Ann Arbor is a quiet town most of the year. While Saturdays are usually spent watching the University of Michigan Wolverines dominate on the gridiron, for one week out of the year the town’s attention is instead focused on the International Apprenticeship Competition, a battle between some of the most-highly skilled craftsmen in their trade.
For six days in August, 1,377 of North America’s premiere plumbers, welders, pipefitters and service technicians convened at Washtenaw Community College to showcase their talents and hone their skills during the Instructor Training Program (ITP). The United Association of Journeyman and Apprentices of the Plumbing and Pipe Fitting Industry of the United States and Canada (UA) has been organizing this annual event since 1954. The competition began the same year, but ended in 1972, only to be revived in 2007.
The apprenticeship competition included 30 contestants from the six regions (five from the U.S. and one from Canada) who were chosen to compete for national bragging rights and industry recognition. The apprentices specialize in five different disciplines: HVAC, pipe fitting, plumbing, sprinkler fitting, and welding, and are tested on their ability to successfully apply multiple joining techniques to a complex copper assembly.
As in years past, the Copper Development Association (CDA) sponsored the copper segment of the competition. Competitors were tasked with completing a timed project that tested their knowledge of copper joining applications. CDA staff not only designed and judged the competition, but they also provided the copper materials and equipment that were used.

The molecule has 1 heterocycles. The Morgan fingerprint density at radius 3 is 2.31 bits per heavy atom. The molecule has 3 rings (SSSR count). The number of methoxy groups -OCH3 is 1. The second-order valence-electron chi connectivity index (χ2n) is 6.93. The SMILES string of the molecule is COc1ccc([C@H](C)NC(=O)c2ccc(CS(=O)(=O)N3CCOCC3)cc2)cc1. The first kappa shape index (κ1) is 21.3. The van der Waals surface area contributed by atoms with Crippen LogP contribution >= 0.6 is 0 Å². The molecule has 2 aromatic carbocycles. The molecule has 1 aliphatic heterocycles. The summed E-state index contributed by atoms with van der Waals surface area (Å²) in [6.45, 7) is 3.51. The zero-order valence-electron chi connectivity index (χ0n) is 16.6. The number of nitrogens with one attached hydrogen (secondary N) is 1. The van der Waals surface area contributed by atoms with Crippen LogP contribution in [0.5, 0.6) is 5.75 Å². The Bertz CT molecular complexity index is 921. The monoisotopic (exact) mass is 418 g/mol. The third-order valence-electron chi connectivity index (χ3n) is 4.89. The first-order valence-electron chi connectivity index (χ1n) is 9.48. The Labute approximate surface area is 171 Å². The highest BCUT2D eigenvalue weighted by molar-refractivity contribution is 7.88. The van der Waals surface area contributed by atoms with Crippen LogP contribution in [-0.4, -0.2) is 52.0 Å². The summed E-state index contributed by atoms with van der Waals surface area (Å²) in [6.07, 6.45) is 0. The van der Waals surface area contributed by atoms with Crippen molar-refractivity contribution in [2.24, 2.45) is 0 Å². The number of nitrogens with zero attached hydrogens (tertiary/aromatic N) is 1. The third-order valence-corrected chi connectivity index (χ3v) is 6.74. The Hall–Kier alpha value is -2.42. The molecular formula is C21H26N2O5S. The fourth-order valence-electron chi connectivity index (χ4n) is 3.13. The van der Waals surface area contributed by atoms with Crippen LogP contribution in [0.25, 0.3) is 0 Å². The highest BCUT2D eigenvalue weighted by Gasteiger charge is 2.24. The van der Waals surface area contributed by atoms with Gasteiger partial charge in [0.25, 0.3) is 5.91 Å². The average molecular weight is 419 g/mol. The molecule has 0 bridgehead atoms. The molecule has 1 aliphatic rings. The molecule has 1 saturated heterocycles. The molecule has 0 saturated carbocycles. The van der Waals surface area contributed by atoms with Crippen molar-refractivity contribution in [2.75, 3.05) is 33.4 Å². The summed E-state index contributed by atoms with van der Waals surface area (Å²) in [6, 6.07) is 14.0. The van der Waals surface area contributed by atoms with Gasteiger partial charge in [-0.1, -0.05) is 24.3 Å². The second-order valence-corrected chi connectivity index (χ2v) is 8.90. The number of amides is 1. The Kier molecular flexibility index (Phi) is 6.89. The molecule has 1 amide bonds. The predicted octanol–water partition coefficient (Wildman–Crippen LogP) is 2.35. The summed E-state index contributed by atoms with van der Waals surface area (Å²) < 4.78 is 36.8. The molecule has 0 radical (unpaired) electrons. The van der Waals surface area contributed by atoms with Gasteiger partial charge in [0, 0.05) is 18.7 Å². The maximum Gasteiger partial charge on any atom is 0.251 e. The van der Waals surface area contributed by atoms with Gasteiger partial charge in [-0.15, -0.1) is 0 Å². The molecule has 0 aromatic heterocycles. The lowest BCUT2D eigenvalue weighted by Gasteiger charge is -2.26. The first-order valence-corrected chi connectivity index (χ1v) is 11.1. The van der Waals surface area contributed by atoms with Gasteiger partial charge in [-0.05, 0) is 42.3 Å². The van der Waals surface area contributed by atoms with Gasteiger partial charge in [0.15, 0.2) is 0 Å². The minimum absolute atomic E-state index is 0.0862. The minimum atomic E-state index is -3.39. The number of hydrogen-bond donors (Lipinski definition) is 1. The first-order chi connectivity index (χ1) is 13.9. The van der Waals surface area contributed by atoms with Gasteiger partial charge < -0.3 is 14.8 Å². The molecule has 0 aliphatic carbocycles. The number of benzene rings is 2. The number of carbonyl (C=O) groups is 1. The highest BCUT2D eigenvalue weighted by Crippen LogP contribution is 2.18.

“We look forward to this event every year,” said Andy Kireta Jr., CDA vice president of building and construction. “The level of skill and talent that these apprentices display continues to impress us. We are always excited to participate and watch the best-of-the-best go at it in this skilled competition.”
This year, CDA changed the copper installation guidelines slightly from 2010. Given a limited time frame, contestants had to push their copper joining abilities to the maximum. Soldering, brazing, T-Drill™, press-connect, push-connect and roll-groove techniques were all on display. The final systems were judged on workmanship, quality and a compressed air test to ensure there were no leaks.
Eighty-three courses were offered by the UA during the 5-day program, including two sessions on Advanced Copper Installations and Techniques taught by CDA program managers Dale Powell, Harold Moret and Craig Thompson. These technical courses are designed to give UA instructors the latest information and methods on design, installation and operation of copper piping systems so that they can pass it on to their apprentices and journeyman alike back at their locals.
The week ended with the ITP graduation ceremony and the announcement of the competition winners. In addition to a commemorative trophy, the winners of the copper portion of the contest received $1,000. The winners were:
Welder – W3
Sprinkler Fitter – SF4
Pipefitter – PF2
San Jose, CA
Service Technician – ST1
Plumber – PL1